2.Use of the Weight of Evidence Approach

Many witnesses will have urged for a more integrated use of the precautionary principle in this bill, and I agree with these urgings. A companion concept to the precautionary principle must be the weight of evidence approach which has been advocated by the International Joint Commission, and in Health Canada reports such as the State of Knowledge Report on Environmental Contaminants and Human Health in the Great Lakes Basin (Health Canada,1997).


The Health and Environment Handbook for Health Professionals (Health Canada, 1998, p. 23) defines the weight of evidence approach as one which “.recognizes the limitations of science and takes into account the combined results of many kinds of research. … Conclusions about the risks posed by a contaminant are based on data collected from laboratory animal studies, wildlife studies, human epidemiologic studies of acute exposure, studies of more subtle effects on humans from chronic low-level exposures, and socioeconomic data and research as well”.

The definition of this approach would be an appropriate addition to the preamble. It would also provide a relevant and powerful guiding principle in all clauses outlining decisions where human health risks are being weighed against a product’s value: registration, re-evaluation and special review, and amendment.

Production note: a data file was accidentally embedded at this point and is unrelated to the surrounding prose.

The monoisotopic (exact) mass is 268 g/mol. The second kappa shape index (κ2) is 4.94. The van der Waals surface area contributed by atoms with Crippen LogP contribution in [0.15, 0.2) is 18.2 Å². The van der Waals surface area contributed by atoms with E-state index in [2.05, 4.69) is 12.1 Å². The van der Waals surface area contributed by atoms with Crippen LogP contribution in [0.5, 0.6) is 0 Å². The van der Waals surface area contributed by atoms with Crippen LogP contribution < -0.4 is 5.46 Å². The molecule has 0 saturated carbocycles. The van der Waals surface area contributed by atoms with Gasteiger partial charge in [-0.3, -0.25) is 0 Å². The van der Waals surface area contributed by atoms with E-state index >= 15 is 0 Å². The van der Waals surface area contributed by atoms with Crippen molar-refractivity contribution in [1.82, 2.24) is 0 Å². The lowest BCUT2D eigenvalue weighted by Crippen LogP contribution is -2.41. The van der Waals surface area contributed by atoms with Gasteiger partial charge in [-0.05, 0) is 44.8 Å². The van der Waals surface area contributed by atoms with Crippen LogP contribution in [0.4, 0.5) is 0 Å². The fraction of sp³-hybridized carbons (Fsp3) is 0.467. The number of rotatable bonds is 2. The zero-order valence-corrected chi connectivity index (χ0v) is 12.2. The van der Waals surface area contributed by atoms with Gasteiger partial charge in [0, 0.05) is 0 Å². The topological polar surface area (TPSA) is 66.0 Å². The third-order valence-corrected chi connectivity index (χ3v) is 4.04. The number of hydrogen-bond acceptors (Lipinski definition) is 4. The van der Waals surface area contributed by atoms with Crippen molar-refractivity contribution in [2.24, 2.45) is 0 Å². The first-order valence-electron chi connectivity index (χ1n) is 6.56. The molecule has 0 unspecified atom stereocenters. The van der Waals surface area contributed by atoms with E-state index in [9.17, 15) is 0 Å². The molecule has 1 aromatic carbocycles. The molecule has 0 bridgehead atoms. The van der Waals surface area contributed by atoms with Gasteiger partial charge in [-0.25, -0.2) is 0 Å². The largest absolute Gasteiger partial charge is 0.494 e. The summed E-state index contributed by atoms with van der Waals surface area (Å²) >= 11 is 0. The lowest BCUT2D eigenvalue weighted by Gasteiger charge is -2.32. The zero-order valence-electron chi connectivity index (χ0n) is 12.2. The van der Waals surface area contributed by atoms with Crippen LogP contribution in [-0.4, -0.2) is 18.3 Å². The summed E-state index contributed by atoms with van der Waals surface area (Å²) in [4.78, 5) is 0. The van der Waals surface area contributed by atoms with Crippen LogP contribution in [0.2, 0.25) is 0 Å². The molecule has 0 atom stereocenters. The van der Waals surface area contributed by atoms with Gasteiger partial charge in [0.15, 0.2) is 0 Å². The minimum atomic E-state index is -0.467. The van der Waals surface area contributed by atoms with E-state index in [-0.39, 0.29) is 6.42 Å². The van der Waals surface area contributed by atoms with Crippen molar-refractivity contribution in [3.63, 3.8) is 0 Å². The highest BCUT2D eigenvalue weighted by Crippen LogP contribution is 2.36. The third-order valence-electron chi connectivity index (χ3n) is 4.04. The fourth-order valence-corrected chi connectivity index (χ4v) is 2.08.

As an example of the precautionary principle’s application to legislation, the European Union has a recent measure which sets a limit of .01 mg/kg for every individual pesticide for processed cereal-based baby foods and infant formulae, pending toxicologic evaluation of the pesticides.

3. Reporting of Pesticide Related Illnesses

A mandatory system requiring health professionals to report adverse health effects of pesticides is needed and should be included in the bill. Such systems are long-standing in Britain, South Africa and California. Without this information, health-risk/value analyses occurring at reevaluation and review are lacking critically important evidence on the toxicity of the product.

In one area of South Africa, an awareness campaign about pesticide health effects among health care providers, in an area where reporting was already mandatory, resulted in a 10-fold increase in reports of pesticide poisonings over the following year.